Thursday, April 28, 2011

The NDP Surge:: Who's Defecting?

There a lot of buzz about the NDP and I wanted to decompose EKOS data to determine where it's coming, not geographically, but partywise. Back in March, I did a very long post analyzing EKOS data from late February-early March attempting to deconstruct patterns not readily evident. The Conservatives were doing a good job of attracting the 2008 voters of other parties, while the NDP and Greens were bleeding off double digit percentages to other parties. The NDP wasn't doing a great job of attracting the support of 2008 voters for the two major parties. The latest EKOS poll {below} shows a big shift. Looking across the rows, you can see how a party is doing in attracting voters who voted for another party in 2008.

Loyalty Pattern comparing 2008 vote to 2011 intent,
EKOS data 24-26 April
Looking at the second row, the NDP has picked up double digit support from each of the other parties. 

Looking at the same data but adjusting for relative party support {2008 overall vote}, we can readily see where the shifts in support have been {see table below}. While the NDP surge in Québec at the expense of the Bloc is old hat, this shows the NDP is picking up support from all of the parties. In fact, more NDP support has been siphoned off from the Conservatives {4.70%} than the Bloc {3.36%}.

2011 federal vote intent by 2008 vote, adjusted by 2008 overall vote percentages.
EKOS data, 24-26 April 2011.
Note the NDP is doing a better job of getting converts than any other party. Ignatieff's Liberals have done a better job of getting supporters of other parties to join the big red tent than Harper has been able to for the Conservatives. I'm not alone in believing that Harper was bumping up against a ceiling, limiting his ability to attract more voters. Examining degree centrality in social network analysis {using UCInet 6.328} shows the pattern of conversion and defection {see table below}. The conversions {InDegree} are the same as the "Total from other parties" above. The defections are the OutDegree statistics::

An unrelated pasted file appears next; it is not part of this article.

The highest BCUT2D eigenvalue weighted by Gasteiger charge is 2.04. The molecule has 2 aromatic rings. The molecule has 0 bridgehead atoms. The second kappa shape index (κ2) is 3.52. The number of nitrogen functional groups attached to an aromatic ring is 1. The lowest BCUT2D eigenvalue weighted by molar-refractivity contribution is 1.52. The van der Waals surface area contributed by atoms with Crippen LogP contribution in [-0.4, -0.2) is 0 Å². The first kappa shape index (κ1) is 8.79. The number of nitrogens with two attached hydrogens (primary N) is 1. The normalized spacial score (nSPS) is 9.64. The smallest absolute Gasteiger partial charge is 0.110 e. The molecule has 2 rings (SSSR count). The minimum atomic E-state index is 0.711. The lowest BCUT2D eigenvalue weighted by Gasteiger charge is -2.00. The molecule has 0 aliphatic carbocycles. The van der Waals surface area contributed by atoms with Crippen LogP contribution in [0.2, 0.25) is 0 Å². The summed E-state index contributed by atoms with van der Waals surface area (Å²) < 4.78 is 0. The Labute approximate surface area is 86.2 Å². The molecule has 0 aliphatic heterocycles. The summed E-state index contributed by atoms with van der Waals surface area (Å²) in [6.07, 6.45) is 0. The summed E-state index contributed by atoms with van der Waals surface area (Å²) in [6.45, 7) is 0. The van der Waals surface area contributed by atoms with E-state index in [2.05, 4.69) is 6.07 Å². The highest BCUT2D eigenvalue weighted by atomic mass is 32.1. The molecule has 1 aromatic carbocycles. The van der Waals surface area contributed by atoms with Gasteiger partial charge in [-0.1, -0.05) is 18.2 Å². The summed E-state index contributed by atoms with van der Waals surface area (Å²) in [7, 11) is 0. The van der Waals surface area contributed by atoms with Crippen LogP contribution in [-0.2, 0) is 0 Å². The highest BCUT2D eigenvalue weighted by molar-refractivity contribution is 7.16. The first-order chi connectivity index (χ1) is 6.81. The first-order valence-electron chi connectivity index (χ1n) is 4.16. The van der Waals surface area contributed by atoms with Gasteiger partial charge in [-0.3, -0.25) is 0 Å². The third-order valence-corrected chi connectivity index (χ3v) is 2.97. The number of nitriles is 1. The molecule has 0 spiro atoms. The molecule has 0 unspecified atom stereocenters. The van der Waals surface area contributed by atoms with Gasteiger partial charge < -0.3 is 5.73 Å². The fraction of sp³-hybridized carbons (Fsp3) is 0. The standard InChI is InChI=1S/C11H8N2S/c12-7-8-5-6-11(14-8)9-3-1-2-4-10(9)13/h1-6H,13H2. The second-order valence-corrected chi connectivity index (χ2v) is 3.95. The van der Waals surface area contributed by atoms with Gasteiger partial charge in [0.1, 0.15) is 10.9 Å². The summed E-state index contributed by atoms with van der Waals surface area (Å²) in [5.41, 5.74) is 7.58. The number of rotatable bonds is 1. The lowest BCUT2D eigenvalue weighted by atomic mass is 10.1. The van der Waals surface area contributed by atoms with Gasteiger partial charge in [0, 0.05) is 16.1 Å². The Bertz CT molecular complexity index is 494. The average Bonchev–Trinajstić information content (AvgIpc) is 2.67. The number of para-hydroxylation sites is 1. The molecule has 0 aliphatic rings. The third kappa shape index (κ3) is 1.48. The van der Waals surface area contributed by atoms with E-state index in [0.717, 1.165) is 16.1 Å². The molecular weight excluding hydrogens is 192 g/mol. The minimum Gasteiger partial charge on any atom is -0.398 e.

The Liberals have lost a large number of supporters, 10.66%, as have the Conservatives at 8.74% and the NDP at 5.57%. Looking at both OutDegree and InDegree shows the NDP being the only party with more converts than defections, by a sizeable margin.

The seat projections are getting interesting with respect to the NDP, with several having the party as the official opposition {below}::

CPC:: 143 NDP:: 47  LPC:: 74   GPC::  0  BQ:: 43 

Too Close to Call
CPC:: 142 NDP:: 88  LPC:: 64   GPC::  0  BQ:: 14 

CPC:: 139 NDP:: 98  LPC:: 56   GPC::  0  BQ:: 14  OTH:: 1

Democratic Space-Average
CPC:: 156  NDP:: 65    LPC:: 55    GPC::  0  BQ:: 31   


CPC:: 149  NDP:: 35    LPC:: 76    GPC::  0  BQ:: 48   

Twitterversion:: [blog] Analysis of EKOS data examines the partisan source of the #NDP surge. It's not just the Bloc & Liberals @Prof_K

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